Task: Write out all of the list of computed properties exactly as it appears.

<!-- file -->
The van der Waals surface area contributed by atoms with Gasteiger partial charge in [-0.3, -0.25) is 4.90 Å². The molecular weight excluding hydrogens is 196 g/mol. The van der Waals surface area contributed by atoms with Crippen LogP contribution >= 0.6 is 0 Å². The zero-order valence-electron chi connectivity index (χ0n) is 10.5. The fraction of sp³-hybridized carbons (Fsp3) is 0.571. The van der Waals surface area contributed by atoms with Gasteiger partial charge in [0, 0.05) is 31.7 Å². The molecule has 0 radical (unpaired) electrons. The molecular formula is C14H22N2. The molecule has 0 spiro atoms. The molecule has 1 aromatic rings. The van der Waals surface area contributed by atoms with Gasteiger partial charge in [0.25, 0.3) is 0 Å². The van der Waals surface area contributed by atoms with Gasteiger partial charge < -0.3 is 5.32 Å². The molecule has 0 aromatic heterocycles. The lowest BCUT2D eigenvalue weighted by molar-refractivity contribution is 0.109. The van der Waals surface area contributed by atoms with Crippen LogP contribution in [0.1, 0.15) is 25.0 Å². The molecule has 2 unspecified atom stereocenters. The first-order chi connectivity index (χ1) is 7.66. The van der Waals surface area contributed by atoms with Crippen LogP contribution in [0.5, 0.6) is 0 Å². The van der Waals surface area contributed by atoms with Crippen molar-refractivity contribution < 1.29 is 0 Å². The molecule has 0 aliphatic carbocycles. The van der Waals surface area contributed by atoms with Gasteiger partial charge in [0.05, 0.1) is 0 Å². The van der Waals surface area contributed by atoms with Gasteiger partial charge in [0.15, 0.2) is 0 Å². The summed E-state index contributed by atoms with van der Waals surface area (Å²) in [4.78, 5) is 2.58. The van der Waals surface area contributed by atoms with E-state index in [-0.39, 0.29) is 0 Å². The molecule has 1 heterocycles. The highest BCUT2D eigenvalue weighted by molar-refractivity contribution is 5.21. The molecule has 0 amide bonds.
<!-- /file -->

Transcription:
The van der Waals surface area contributed by atoms with Gasteiger partial charge in [-0.3, -0.25) is 4.90 Å². The molecular weight excluding hydrogens is 196 g/mol. The van der Waals surface area contributed by atoms with Crippen LogP contribution >= 0.6 is 0 Å². The zero-order valence-electron chi connectivity index (χ0n) is 10.5. The fraction of sp³-hybridized carbons (Fsp3) is 0.571. The van der Waals surface area contributed by atoms with Gasteiger partial charge in [0, 0.05) is 31.7 Å². The molecule has 0 radical (unpaired) electrons. The molecular formula is C14H22N2. The molecule has 0 spiro atoms. The molecule has 1 aromatic rings. The van der Waals surface area contributed by atoms with Gasteiger partial charge in [0.25, 0.3) is 0 Å². The van der Waals surface area contributed by atoms with Gasteiger partial charge < -0.3 is 5.32 Å². The molecule has 0 aromatic heterocycles. The lowest BCUT2D eigenvalue weighted by molar-refractivity contribution is 0.109. The van der Waals surface area contributed by atoms with Crippen LogP contribution in [0.1, 0.15) is 25.0 Å². The molecule has 2 unspecified atom stereocenters. The first-order chi connectivity index (χ1) is 7.66. The van der Waals surface area contributed by atoms with Crippen LogP contribution in [0.5, 0.6) is 0 Å². The van der Waals surface area contributed by atoms with Crippen molar-refractivity contribution < 1.29 is 0 Å². The molecule has 0 aliphatic carbocycles. The van der Waals surface area contributed by atoms with Gasteiger partial charge in [0.05, 0.1) is 0 Å². The van der Waals surface area contributed by atoms with Gasteiger partial charge in [0.15, 0.2) is 0 Å². The summed E-state index contributed by atoms with van der Waals surface area (Å²) in [4.78, 5) is 2.58. The van der Waals surface area contributed by atoms with E-state index in [-0.39, 0.29) is 0 Å². The molecule has 1 heterocycles. The highest BCUT2D eigenvalue weighted by molar-refractivity contribution is 5.21. The molecule has 0 amide bonds.